AK should take doping fears seriously
Athletics Kenya’s anti-doping seminar is timely as it comes at a time when Athletics Integrity Unit (AIU) has set new rules to fight doping menace. There are rising cases of drug cheats among Kenyan athletes and it is high time we reined in the cheats who are giving Kenya a bad name. Under the new rules, national federations are categorised annually by the AIU board in three different categories — A, B and C.
Category A features high risk nations while category C has low risk nations. Sadly, Kenya lies in category A. World 800m bronze medalist Kipyegon Bett, Milan Marathon winner Lucy Kabuu and Athens Marathon winner Samuel Kalalei are among the growing list of Kenyan athletes who have flouted anti-dopingrules.
But it is unfortunate that Athletics Kenya still keeps secrets on doping. The officials have never come out clean on the number of athletes that have tested positive. Even athletes found to have tested positive have not come out to say how they doped.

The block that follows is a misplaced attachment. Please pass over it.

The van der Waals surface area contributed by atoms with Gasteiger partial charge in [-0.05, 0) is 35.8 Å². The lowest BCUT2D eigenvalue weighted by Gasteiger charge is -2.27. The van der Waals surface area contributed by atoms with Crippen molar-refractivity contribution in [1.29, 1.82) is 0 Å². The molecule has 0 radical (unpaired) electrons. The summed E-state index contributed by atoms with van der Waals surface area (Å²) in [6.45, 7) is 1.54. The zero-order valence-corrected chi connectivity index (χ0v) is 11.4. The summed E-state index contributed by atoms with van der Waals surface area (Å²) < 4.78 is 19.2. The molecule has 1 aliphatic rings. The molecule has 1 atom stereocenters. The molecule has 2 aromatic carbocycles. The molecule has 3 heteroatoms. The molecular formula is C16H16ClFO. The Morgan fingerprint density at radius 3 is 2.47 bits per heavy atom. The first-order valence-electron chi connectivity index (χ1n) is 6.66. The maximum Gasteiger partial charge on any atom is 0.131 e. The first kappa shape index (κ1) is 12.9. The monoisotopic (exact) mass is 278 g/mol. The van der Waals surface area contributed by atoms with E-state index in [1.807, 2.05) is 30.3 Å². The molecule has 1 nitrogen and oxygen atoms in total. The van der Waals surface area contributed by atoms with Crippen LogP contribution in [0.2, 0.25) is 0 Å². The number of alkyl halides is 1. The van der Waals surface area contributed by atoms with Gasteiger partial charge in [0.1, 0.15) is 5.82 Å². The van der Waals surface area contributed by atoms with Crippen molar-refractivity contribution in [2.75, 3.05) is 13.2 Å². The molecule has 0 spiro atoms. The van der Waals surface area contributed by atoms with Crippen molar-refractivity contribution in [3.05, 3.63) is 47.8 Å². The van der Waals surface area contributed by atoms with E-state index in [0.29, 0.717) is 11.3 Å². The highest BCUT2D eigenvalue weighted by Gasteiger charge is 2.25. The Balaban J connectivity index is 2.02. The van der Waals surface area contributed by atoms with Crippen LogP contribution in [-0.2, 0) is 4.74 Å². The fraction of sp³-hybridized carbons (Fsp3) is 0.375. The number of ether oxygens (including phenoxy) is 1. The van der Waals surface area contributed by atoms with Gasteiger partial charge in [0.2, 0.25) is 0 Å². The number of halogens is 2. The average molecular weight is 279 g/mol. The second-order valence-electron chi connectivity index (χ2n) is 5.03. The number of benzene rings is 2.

Yet AK spends millions of shillings to host athletes in hotels for days instead of creating awareness on the scourge at the grassroots. This training, much as it is welcomed, should be done right from schools and training camps where they are needed most.
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AK must change tack if its efforts are to yield fruits. Otherwise, Kenyans may have to get used to being embarrassed in international press when world beating athletes fail the test. It’s high time we face the reality head-on.
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Athletics KenyaAthletics Integrity UnitDoping